We think this is extremely significant because, as the report points out, Wisconsin truly has fallen behind economically in recent decades.

In 1950, well over $22 of every $1,000 in personal income generated in the United States was earned by Wisconsin residents. That figure has steadily fallen to only $17.55 in 2013 – a decline of well over 20%. Most of this reflects relatively slow population growth. But income growth for residents over the 1950-2013 period was below the national average. In 1950, per capita income was 1.63% below the national average; in 2013, the income deficit was more than double that.

Wisconsin’s per capita personal income received from all sources in 2013 was $43,244, according to the Bureau of Economic Analysis – $1,521 less than the national average of $44,765.

The regression analysis suggests that had Wisconsin adopted a RTW law in 1983, per capita income would have been $1,683 higher in 2013 than it actually was – and would have brought the state slightly over the national per capita personal income average.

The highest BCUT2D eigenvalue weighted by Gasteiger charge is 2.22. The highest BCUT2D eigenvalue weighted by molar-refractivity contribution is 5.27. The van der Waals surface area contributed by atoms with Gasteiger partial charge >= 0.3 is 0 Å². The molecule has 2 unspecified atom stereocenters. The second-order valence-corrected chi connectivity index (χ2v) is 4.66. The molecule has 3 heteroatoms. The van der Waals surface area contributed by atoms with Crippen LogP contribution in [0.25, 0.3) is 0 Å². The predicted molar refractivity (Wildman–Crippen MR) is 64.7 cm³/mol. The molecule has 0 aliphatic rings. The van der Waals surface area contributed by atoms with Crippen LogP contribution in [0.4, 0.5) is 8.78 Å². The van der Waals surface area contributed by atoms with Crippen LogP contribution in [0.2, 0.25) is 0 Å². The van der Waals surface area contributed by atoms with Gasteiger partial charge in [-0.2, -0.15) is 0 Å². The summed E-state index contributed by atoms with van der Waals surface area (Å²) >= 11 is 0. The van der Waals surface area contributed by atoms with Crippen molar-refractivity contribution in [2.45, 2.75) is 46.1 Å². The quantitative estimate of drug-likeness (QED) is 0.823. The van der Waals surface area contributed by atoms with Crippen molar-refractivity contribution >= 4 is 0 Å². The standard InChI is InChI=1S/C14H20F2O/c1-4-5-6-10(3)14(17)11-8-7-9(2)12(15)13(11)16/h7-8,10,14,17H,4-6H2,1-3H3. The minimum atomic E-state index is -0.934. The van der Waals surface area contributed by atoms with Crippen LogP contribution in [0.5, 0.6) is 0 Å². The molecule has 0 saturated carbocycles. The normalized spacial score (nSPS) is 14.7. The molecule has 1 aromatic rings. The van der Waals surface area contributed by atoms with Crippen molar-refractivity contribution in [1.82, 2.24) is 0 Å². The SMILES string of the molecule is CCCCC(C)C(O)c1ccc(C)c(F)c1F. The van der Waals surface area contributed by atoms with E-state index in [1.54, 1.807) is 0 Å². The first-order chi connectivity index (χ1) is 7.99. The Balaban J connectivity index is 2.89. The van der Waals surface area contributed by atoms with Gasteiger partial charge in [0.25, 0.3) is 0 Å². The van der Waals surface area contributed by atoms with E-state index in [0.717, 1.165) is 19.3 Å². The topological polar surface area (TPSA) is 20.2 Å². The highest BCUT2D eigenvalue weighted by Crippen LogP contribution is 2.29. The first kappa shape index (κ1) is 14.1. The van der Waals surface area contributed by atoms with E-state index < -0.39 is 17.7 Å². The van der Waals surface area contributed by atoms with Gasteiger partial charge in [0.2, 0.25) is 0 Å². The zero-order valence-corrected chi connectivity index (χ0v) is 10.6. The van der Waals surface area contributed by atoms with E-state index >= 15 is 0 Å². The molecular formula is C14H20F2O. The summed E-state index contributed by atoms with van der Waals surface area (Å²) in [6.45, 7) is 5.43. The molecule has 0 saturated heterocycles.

There are some caveats that apply to all such analysis. Although the results are strong, the authors – as all good economists would – urge some caution in using the precise estimation. Comparing states with right-to-work to those without is a complex undertaking. Some possible determinants of economic growth are very difficult or impossible to measure, such as the extent of statewide environmental regulations, and there may be a significant “omitted variable bias” in this simple regression model. At the same time, it is unlikely the inclusion of other variables would materially alter the estimations with respect to RTW.

In addition, it is important to note that this is an analysis of the past – the 1980s through 2013. Labor unions today have a smaller presence than they used to, so the effects of a RTW law might reasonably be expected to have a somewhat smaller impact in the future – especially in Wisconsin where Act 10 is already having an economic impact.